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Ingrid van Biezen and Petr Kopeck? "The cartel party and the state: Party-state linkages in European democracies," Party Politics, 20 (March 2014), 170-182. [Available at http://ppq.sagepub.com/content/vol20/issue2/ ]

First paragraph:
(second paragraph) This article addresses the other side of the equation, i.e. the relationship between political parties and the state. The growing importance of the state features prominently in the original cartel party article and is illustrated by theword cloud in Figure 1, which visually represents the word frequency of the cartel party article (excluding the words 'political party' or 'parties'). Indeed, Katz and Mair are to be credited for the significant readjustment in the scholarly debate on the perceived 'decline of parties', emphasizing that the strengthening of the party-state linkage has compensated for many of the parties' societal weaknesses. As a result, the relationship between political parties and the state has become more important in contemporary analyses of democracy and party government (e.g. Dalton et al., 2011; Kopecky´ and Mair, 2003). In particular, in Mair's publications the increased relevance of the state as an organizational resource for parties is not only of critical importance with regard to their own survival but also for the lowlevels of popular trust and legitimacy as well as the uncertain future of party democracy (e.g. Mair, 1995, 2006).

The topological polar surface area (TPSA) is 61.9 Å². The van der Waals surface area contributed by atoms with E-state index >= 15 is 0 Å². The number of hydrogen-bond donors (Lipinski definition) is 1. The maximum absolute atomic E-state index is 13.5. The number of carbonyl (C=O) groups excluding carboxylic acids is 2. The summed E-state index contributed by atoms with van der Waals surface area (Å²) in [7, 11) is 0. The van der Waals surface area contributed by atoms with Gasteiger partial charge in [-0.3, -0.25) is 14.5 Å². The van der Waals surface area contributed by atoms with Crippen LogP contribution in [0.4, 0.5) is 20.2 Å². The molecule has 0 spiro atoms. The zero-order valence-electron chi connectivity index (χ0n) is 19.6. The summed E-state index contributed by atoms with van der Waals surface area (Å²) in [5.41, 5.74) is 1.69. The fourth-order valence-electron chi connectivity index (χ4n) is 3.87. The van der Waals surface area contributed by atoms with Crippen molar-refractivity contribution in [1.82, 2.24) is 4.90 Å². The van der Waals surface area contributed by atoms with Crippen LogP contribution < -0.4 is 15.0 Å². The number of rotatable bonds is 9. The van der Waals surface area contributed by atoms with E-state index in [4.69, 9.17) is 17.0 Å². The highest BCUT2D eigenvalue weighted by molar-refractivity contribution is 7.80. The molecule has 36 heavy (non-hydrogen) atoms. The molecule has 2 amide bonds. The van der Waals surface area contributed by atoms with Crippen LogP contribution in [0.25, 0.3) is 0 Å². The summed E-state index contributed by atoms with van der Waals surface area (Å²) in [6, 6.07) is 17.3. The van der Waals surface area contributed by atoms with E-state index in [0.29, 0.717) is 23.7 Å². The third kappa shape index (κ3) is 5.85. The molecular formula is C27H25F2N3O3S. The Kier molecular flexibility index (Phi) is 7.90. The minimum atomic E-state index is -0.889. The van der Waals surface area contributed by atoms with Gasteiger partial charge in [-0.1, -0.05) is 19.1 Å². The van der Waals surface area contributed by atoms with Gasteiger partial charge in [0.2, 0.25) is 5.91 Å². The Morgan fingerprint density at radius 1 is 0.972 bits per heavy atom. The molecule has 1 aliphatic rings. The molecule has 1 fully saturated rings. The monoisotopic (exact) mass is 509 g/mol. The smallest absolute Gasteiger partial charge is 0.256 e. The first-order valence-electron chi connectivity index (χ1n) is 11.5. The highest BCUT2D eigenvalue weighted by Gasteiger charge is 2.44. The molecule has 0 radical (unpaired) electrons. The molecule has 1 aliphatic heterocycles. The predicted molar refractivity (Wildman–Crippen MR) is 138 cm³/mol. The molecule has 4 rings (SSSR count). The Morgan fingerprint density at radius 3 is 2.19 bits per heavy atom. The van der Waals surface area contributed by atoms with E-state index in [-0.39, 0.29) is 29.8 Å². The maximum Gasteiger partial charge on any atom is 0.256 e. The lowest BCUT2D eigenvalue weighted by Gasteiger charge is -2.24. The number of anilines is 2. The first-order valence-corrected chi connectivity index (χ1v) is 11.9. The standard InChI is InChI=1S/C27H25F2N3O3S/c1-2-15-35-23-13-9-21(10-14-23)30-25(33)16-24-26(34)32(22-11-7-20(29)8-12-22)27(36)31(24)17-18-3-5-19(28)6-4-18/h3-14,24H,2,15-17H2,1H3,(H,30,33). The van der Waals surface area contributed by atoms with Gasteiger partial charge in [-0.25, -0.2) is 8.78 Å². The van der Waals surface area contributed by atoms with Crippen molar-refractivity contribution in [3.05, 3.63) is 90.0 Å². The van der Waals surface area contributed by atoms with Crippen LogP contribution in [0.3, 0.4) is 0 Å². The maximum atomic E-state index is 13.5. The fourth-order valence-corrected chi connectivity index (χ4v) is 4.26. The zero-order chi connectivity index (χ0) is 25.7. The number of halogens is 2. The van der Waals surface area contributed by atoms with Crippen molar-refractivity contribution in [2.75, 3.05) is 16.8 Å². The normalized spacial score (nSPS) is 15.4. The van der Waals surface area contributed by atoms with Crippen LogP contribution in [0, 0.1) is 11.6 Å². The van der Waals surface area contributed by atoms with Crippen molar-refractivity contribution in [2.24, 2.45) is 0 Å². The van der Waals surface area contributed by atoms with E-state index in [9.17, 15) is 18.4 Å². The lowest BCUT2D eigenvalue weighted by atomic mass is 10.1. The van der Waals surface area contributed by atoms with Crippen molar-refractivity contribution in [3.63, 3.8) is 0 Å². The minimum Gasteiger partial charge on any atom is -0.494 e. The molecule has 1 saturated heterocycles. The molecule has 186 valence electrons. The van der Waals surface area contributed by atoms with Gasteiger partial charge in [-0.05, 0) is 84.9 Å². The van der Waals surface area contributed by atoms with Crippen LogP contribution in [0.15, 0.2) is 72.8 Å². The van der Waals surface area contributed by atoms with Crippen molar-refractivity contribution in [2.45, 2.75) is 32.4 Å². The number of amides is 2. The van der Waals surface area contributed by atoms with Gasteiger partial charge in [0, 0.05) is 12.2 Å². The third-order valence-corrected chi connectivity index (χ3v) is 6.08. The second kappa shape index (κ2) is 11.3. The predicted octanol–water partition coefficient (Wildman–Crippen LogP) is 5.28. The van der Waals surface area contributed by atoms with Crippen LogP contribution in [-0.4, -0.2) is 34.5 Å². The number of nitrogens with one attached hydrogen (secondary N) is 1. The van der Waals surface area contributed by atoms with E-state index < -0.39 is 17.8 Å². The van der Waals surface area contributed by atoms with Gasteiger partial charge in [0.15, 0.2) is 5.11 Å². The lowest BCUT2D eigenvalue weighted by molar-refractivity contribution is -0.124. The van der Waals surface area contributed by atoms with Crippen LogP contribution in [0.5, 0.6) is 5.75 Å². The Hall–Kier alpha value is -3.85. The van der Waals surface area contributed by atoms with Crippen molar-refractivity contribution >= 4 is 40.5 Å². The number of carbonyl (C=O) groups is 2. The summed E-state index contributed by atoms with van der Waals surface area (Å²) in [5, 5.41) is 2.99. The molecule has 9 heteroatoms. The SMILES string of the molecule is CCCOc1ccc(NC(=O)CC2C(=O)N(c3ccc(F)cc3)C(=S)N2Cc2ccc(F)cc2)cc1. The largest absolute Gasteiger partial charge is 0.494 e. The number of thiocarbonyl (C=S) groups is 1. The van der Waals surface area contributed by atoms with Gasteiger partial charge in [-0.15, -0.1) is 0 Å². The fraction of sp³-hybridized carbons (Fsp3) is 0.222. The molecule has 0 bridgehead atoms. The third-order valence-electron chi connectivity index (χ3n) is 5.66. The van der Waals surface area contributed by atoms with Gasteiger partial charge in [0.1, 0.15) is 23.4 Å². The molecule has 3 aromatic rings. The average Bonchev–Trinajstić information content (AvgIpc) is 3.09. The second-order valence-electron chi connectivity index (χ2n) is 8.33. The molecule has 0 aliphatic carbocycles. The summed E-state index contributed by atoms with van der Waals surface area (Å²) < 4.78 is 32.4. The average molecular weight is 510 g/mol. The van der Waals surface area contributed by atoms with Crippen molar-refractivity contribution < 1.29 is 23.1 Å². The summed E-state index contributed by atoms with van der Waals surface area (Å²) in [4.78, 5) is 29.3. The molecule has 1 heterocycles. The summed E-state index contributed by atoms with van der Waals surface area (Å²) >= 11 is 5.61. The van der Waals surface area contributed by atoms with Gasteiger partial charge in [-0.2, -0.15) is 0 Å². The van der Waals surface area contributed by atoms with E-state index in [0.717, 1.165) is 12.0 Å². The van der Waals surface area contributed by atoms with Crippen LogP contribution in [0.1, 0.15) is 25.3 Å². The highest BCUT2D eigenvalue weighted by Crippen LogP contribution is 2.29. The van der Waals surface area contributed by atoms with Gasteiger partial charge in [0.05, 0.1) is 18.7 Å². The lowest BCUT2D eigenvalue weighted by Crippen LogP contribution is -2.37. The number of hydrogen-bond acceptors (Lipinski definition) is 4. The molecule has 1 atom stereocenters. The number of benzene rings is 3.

Figures and Tables:
Figure 1. Word cloud cartel party article.
Figure 2. Introduction of public funding.
Figure 3. Financial dependence on the state.
Figure 4. Chronology of party regulation and constitutionalization.
Table 1. Areas of party regulation.
Figure 5. Index of party regulation.
Figure 6. Index of party patronage.

Last Paragraph:
Indeed, there might even be a certain paradox here. We argued above that the increasingly legally codified position of the parties may have given them special privileges within the institutional apparatus of the state. The same increase in the nature and intensity of party regulation, however, may also mean that parties are bound by tighter restrictions, including those that aim to combat corrupt financial transactions or that curtail the scope of party political involvement in the appointments to state institutions. Indeed, there are numerous examples of recent institutional reform--for example in the UK or in Iceland--that aim to transfer the power of patronage from political parties and their ministers to bureaucratic and non-political actors, thus potentially weakening the privileged position of the parties. This suggests that an increase of the party-state linkage on one dimension might actually lead to its decrease on another. If this is so, then one of Peter Mair's principal concerns, i.e. that a close relationship between parties and the state will undermine the popular legitimacy of political parties, and European democratic regimes may have to be modified. In other words, it is not the party-state linkages per se, but rather the extent to which this relationship strengthens the privileged position of the (established) parties within the system (cf. Mair, 1995) that is most likely to have an adverse effect on their democratic legitimacy.

Last updated March 2014